“It was candidly something that, on the page for Disney, sometimes felt a little flip or aloof,” Gillespie told Den of Geek about the studio’s initial reservations for the movie’s tone. “They weren’t sure, like when you were talking about a mother’s death, that you could have any humor in that scene. I knew that with these actors that they could do that nuance so beautifully that it would just elevate all of it.”

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Indeed, within seconds of the moment young Cruella’s mother goes flying, the film immediately starts nudging the audience into knowing that it’s aware of how absurd this is via Emma Stone’s voiceover. As the anti-heroine intones, “[It’s the same] sad story: genius girl gets her mother killed and ends up alone.” The tongue is firmly planted in the cheek, especially since this bizarre—and admittedly a little extra—plot point isn’t what the movie’s largely concerned with.

It’s a gag, which sets the story in motion. And that story isn’t so concerned with Cruella’s Dalmatian fixation. Rather it’s keyed into her obsession for their owner, Emma Thompson’s supremely evil Baroness. Eventually, Stone’s Cruella goes to work for Thompson in the London fashion world, and the picture winds up being mostly focused on a murderous rivalry that’s better in-keeping with McNamara’s The Favourite (or The Devil Wears Prada) than 101 Dalmatians.

Of course that context is entirely absent in the online discourse, which in social media is often reduced to a vapid monoculture where adults critique family movies and committee-approved corporate product, and then wonder why they aren’t watching high art with a singular voice. But in the case of Cruella, that usual pessimism is amplified because the film isn’t being discussed by those who saw the movie (or fans who don’t care about devouring every spoiler)… Instead it’s being discussed by the same individuals who think they saw the movie in a 15-second clip and are never going to pay for a ticket price, much less $30, to watch the rest.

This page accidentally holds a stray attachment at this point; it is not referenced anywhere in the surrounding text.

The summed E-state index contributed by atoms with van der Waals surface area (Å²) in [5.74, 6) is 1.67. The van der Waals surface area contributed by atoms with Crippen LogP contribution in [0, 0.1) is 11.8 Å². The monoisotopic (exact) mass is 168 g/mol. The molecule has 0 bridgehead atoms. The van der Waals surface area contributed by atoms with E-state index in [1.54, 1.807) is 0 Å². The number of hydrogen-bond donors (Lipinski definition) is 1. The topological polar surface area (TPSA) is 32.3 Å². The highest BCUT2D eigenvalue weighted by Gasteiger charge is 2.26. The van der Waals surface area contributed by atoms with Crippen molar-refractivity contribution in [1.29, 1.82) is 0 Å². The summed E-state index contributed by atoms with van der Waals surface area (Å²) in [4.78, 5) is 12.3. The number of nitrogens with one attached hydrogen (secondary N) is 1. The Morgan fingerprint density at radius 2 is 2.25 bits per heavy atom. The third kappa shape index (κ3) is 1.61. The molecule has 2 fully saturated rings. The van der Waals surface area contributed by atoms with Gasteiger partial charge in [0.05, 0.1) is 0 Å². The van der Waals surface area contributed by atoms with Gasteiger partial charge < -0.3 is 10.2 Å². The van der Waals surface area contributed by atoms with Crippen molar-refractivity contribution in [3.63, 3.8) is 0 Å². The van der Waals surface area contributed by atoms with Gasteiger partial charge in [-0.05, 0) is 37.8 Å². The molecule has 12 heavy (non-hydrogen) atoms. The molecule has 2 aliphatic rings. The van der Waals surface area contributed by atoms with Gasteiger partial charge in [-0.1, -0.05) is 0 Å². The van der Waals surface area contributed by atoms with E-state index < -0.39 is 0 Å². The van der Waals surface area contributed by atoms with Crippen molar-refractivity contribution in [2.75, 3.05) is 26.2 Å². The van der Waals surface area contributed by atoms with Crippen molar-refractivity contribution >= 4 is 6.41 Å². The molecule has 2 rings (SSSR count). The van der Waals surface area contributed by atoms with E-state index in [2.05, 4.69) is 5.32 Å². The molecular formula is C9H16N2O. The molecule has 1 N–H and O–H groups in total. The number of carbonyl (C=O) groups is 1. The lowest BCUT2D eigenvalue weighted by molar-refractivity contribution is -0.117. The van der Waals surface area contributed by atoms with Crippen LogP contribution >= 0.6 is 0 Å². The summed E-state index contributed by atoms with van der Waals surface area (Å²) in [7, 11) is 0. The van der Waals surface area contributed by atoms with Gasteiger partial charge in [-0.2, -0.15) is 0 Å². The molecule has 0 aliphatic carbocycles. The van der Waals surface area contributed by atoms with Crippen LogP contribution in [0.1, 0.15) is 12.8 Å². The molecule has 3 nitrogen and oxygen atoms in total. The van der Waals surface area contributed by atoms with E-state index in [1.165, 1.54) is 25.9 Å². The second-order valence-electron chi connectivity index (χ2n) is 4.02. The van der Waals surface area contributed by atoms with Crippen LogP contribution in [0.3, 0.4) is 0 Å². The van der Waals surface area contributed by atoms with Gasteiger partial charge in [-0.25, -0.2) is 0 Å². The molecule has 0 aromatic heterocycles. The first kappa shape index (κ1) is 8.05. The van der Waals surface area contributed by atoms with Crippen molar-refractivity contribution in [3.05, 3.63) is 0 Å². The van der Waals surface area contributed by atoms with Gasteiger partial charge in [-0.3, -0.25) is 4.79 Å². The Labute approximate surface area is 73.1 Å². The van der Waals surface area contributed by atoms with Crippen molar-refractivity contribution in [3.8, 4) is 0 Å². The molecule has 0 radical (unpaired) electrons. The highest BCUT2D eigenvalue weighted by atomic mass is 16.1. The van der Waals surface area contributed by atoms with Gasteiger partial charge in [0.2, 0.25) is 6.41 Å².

Which is a new phenomenon that comes with high-profile, and highly marketed blockbusters heading increasingly toward day-and-date streaming releases. Disney should be particularly concerned since they’re continuing to experiment with releasing major blockbusters via Disney+’s paywall. The studio prides itself on its theatrical releases being “events” instead of movies.

But unlike all the previous pre-pandemic Disney “events,” Cruella is one where folks don’t have to pay a full ticket price to be part of the conversation, and therefore at least see the studio and filmmakers’ entire vision. It even stands apart from WarnerMedia’s HBO Max strategy (or Netflix), as audiences also don’t have to just click play from the comfort of their own couch and watch it on a service they’re already subscribed to. Instead folks can glimpse just one moment, taken out of context, for free on that phone, and the whole thing becomes skewed. And Disney’s ability to sell more tickets and “Premier Access” surcharges just became that much harder.

Disney will continue exploring the benefits of Premier Access this summer with Black Widow and Jungle Cruise in July. However, judging strictly by the box office and social media chatter, A Quiet Place Part II’s old school approach of just putting it in theaters suddenly appears like the more forward-thinking strategy.